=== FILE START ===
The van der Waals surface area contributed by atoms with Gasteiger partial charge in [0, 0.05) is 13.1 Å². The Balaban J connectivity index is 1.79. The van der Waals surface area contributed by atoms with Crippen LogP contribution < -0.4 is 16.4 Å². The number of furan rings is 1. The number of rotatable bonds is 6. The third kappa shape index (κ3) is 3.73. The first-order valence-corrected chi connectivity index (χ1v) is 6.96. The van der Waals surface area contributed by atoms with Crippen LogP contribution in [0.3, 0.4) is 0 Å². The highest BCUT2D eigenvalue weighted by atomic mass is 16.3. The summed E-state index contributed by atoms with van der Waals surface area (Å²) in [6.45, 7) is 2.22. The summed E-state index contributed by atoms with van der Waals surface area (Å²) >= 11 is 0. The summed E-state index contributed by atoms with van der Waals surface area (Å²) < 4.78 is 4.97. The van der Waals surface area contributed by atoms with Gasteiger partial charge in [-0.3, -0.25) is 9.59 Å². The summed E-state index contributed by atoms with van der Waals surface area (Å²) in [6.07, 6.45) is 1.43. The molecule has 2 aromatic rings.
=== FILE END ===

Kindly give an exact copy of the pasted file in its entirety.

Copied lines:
The van der Waals surface area contributed by atoms with Gasteiger partial charge in [0, 0.05) is 13.1 Å². The Balaban J connectivity index is 1.79. The van der Waals surface area contributed by atoms with Crippen LogP contribution < -0.4 is 16.4 Å². The number of furan rings is 1. The number of rotatable bonds is 6. The third kappa shape index (κ3) is 3.73. The first-order valence-corrected chi connectivity index (χ1v) is 6.96. The van der Waals surface area contributed by atoms with Crippen LogP contribution in [0.3, 0.4) is 0 Å². The highest BCUT2D eigenvalue weighted by atomic mass is 16.3. The summed E-state index contributed by atoms with van der Waals surface area (Å²) in [6.45, 7) is 2.22. The summed E-state index contributed by atoms with van der Waals surface area (Å²) >= 11 is 0. The summed E-state index contributed by atoms with van der Waals surface area (Å²) < 4.78 is 4.97. The van der Waals surface area contributed by atoms with Gasteiger partial charge in [-0.3, -0.25) is 9.59 Å². The summed E-state index contributed by atoms with van der Waals surface area (Å²) in [6.07, 6.45) is 1.43. The molecule has 2 aromatic rings.